Integrating Toto and a Sinatra app in 10 steps

Integrating a Sinatra and toto application is a little tricky for those unfamiliar with hosting multiple Rack applications in a single Rack instance. To integrate these two for, I followed similar instructions from the toto wiki:

  1. cd your_sinatra_app
  2. mkdir blog
  3. cd blog
  4. git clone git:// .
  5. merge the contents of the dorothy .gems file with the .gems file in the root of your Sinatra application
  6. remove the files needed for a standalone toto install
    1. rm README
    2. rm Rakefile (you may want to move the toto rakefile to the root directory to take advantage of the “new” task for creating new posts.)
    3. rm
    4. rm .gems
    5. rm -rf public
    6. rm -rf .git
  7. cd .. (back to the root of your Sinatra app)
  8. create a Rack config file,, in your Sinatra root, if it doesn’t already exist
  9. Open in your favorite text editor and add the following:
    require 'toto'
    require './app'
    use Rack::ShowExceptions
    use Rack::CommonLogger
    #run the toto application
    toto = do
      #override the default location for the toto directories
      Toto::Paths = {
        :templates => "blog/templates",
        :pages => "blog/templates/pages",
        :articles => "blog/articles"
      #set your config variables here
      set :title, "Your Blog Title"
      set :date, lambda {|now| now.strftime("%B #{} %Y") }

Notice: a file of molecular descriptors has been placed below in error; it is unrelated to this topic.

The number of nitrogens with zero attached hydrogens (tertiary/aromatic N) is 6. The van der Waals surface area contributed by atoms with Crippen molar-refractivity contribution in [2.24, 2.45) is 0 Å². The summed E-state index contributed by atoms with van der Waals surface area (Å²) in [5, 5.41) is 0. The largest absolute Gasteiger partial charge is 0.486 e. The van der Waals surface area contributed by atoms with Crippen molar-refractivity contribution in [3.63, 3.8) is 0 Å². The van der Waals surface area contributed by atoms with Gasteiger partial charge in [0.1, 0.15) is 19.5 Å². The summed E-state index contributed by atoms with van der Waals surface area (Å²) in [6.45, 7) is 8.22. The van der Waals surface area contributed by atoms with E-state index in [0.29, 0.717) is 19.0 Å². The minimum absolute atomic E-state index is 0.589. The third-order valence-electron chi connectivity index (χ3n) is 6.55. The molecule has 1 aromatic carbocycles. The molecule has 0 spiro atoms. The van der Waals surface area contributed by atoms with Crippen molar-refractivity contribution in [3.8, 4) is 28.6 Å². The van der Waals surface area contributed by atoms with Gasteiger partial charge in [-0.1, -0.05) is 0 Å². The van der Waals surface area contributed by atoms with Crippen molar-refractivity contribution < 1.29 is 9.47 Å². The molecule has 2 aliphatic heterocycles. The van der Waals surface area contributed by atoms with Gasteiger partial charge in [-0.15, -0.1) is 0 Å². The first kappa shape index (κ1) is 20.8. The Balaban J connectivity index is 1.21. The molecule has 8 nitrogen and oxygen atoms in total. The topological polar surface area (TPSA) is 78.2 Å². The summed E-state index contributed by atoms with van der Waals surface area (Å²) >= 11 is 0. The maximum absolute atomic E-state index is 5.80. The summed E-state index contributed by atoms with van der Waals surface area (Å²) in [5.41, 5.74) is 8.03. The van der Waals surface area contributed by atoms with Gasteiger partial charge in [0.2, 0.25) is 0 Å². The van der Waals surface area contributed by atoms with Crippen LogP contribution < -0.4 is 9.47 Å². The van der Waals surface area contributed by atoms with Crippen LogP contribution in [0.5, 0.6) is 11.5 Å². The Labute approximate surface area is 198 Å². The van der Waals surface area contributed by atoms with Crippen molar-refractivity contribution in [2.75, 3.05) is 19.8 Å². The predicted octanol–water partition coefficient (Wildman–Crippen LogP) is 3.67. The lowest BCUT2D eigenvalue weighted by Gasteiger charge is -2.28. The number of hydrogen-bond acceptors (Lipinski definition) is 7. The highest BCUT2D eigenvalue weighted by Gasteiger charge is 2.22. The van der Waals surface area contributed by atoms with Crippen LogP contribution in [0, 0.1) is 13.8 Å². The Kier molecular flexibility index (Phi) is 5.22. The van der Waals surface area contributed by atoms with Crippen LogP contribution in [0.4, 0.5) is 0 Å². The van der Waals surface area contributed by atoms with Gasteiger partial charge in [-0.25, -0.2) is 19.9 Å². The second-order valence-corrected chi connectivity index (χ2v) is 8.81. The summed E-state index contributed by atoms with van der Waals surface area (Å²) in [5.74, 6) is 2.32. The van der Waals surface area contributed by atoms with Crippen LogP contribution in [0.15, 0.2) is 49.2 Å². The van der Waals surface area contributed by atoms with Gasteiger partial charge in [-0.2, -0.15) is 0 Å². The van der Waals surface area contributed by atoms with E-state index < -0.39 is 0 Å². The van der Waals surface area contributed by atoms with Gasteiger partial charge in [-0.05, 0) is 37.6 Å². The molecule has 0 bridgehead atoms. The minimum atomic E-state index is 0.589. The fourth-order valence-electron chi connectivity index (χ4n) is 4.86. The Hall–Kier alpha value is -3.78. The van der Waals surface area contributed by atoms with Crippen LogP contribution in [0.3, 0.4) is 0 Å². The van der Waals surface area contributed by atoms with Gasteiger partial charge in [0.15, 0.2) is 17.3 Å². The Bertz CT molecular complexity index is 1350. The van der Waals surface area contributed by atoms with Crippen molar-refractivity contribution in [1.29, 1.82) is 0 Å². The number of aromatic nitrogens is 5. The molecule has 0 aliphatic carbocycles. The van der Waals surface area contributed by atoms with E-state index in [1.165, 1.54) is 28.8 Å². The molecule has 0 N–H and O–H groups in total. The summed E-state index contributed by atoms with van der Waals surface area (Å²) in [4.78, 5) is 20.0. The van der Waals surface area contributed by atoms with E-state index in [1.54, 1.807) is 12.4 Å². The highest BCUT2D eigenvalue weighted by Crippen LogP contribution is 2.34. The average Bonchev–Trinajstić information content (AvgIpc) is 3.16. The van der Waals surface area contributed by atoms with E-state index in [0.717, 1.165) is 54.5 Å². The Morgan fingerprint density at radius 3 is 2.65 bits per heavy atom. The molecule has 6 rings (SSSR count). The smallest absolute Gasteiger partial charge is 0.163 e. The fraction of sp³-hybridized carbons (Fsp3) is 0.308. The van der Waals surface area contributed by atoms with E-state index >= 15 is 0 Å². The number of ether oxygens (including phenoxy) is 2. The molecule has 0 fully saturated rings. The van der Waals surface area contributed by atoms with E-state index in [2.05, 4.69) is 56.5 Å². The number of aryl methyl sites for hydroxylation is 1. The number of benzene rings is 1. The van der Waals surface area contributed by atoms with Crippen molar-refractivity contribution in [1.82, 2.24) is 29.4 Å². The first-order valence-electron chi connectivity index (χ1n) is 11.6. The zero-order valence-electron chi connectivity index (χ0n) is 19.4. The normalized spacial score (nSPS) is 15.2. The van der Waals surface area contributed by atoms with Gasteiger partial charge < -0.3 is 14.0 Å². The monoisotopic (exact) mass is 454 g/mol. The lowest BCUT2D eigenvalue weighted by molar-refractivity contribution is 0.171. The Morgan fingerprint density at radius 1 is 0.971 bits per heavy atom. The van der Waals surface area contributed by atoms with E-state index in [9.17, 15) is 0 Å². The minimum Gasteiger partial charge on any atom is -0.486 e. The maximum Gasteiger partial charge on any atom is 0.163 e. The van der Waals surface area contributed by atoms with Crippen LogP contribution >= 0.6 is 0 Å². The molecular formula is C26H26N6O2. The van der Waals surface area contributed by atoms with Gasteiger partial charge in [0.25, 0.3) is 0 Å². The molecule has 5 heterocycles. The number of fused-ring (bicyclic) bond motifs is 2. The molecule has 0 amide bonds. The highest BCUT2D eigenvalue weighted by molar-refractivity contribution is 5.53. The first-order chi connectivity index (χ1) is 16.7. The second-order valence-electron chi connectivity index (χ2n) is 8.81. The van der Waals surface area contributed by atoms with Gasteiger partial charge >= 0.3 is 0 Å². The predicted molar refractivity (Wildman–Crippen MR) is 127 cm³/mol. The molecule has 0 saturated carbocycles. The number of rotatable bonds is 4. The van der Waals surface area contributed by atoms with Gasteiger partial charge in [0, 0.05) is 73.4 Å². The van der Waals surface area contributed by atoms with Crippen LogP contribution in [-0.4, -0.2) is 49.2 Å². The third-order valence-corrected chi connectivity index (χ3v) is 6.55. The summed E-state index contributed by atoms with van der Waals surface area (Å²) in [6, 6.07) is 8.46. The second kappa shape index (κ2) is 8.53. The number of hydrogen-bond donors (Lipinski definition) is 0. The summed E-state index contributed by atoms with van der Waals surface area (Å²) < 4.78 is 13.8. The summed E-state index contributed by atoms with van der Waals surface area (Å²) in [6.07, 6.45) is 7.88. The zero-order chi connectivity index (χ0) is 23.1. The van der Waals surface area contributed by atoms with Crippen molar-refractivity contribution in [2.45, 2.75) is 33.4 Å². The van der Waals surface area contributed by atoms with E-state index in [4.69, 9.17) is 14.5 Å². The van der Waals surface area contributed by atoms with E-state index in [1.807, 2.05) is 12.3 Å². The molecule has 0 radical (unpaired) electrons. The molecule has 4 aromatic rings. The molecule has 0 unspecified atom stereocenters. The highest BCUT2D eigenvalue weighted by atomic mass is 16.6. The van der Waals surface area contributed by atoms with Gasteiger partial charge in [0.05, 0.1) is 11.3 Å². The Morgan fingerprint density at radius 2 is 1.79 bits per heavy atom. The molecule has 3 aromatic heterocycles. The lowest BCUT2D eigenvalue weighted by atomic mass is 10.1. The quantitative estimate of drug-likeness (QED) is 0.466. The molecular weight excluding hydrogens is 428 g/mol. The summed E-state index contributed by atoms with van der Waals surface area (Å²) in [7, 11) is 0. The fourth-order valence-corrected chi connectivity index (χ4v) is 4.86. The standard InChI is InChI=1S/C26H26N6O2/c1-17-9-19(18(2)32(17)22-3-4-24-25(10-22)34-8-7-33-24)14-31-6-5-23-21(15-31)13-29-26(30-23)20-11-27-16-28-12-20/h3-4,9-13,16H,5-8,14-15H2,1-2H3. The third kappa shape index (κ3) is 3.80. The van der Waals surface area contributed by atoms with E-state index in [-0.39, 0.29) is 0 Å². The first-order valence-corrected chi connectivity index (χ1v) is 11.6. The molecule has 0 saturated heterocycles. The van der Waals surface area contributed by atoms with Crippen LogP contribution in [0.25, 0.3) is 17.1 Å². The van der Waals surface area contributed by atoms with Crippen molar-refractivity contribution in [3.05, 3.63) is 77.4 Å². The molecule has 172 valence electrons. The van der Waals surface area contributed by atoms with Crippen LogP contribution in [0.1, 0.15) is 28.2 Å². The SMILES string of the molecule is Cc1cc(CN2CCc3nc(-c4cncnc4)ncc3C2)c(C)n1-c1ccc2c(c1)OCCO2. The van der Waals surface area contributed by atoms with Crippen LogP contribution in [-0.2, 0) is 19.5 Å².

set :summary,   :max => 500
      set :root, "blog"
      set :url, ""
    #create a rack app
    app = do
      use Rack::CommonLogger
      #map requests to /blog to toto
      map '/blog' do
      	run toto
      #map all the other requests to sinatra
      map '/' do
        run SinatraApp
    run app
  10. Open your Sinatra app and wrap any Sinatra code with a class “SinatraApp” that inherits from Sinatra::Base:
    require 'rubygems'
    require 'sinatra'
    class SinatraApp < Sinatra::Base
      get '/' do
        "I love lamp"

Now test your code with thin or any other rack-enabled test web server and push! A full working application can be found at my github.

About Jimmy Bogard

I'm a technical architect with Headspring in Austin, TX. I focus on DDD, distributed systems, and any other acronym-centric design/architecture/methodology. I created AutoMapper and am a co-author of the ASP.NET MVC in Action books.
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  • Jason Hooten

    Seeing how easy it was to set up made me switch my blog from mvc3 based to ruby. Very interesting series.